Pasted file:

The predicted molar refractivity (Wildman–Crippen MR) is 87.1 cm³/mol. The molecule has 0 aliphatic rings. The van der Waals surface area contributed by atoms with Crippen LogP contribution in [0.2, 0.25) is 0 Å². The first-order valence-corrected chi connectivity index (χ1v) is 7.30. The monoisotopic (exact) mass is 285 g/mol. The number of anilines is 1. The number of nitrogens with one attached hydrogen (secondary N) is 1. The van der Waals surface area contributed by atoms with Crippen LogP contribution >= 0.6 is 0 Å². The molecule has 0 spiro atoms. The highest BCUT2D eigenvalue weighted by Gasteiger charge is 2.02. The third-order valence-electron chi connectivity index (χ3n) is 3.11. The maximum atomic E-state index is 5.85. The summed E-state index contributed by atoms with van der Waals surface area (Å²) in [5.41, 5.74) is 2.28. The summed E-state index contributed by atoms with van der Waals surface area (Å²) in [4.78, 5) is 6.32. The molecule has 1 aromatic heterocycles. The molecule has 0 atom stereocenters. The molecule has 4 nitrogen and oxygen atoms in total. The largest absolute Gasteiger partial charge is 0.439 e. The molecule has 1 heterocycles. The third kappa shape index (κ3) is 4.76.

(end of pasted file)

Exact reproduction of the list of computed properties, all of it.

The predicted molar refractivity (Wildman–Crippen MR) is 87.1 cm³/mol. The molecule has 0 aliphatic rings. The van der Waals surface area contributed by atoms with Crippen LogP contribution in [0.2, 0.25) is 0 Å². The first-order valence-corrected chi connectivity index (χ1v) is 7.30. The monoisotopic (exact) mass is 285 g/mol. The number of anilines is 1. The number of nitrogens with one attached hydrogen (secondary N) is 1. The van der Waals surface area contributed by atoms with Crippen LogP contribution >= 0.6 is 0 Å². The molecule has 0 spiro atoms. The highest BCUT2D eigenvalue weighted by Gasteiger charge is 2.02. The third-order valence-electron chi connectivity index (χ3n) is 3.11. The maximum atomic E-state index is 5.85. The summed E-state index contributed by atoms with van der Waals surface area (Å²) in [5.41, 5.74) is 2.28. The summed E-state index contributed by atoms with van der Waals surface area (Å²) in [4.78, 5) is 6.32. The molecule has 1 aromatic heterocycles. The molecule has 0 atom stereocenters. The molecule has 4 nitrogen and oxygen atoms in total. The largest absolute Gasteiger partial charge is 0.439 e. The molecule has 1 heterocycles. The third kappa shape index (κ3) is 4.76.